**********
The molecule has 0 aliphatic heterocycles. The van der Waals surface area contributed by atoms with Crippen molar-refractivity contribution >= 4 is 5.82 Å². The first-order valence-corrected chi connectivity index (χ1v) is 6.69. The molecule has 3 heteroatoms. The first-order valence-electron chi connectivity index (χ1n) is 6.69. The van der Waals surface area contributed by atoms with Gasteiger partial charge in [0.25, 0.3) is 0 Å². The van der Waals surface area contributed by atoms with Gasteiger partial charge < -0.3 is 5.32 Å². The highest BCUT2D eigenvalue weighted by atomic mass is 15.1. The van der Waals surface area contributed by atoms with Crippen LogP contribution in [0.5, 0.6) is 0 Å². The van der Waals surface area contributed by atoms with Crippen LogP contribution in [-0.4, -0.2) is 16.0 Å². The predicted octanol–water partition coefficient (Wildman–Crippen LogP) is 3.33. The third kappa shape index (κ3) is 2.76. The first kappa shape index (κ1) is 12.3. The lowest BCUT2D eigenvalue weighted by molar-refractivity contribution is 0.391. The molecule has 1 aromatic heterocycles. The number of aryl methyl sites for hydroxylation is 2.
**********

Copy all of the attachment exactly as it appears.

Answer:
The molecule has 0 aliphatic heterocycles. The van der Waals surface area contributed by atoms with Crippen molar-refractivity contribution >= 4 is 5.82 Å². The first-order valence-corrected chi connectivity index (χ1v) is 6.69. The molecule has 3 heteroatoms. The first-order valence-electron chi connectivity index (χ1n) is 6.69. The van der Waals surface area contributed by atoms with Gasteiger partial charge in [0.25, 0.3) is 0 Å². The van der Waals surface area contributed by atoms with Gasteiger partial charge < -0.3 is 5.32 Å². The highest BCUT2D eigenvalue weighted by atomic mass is 15.1. The van der Waals surface area contributed by atoms with Crippen LogP contribution in [0.5, 0.6) is 0 Å². The van der Waals surface area contributed by atoms with Crippen LogP contribution in [-0.4, -0.2) is 16.0 Å². The predicted octanol–water partition coefficient (Wildman–Crippen LogP) is 3.33. The third kappa shape index (κ3) is 2.76. The first kappa shape index (κ1) is 12.3. The lowest BCUT2D eigenvalue weighted by molar-refractivity contribution is 0.391. The molecule has 1 aromatic heterocycles. The number of aryl methyl sites for hydroxylation is 2.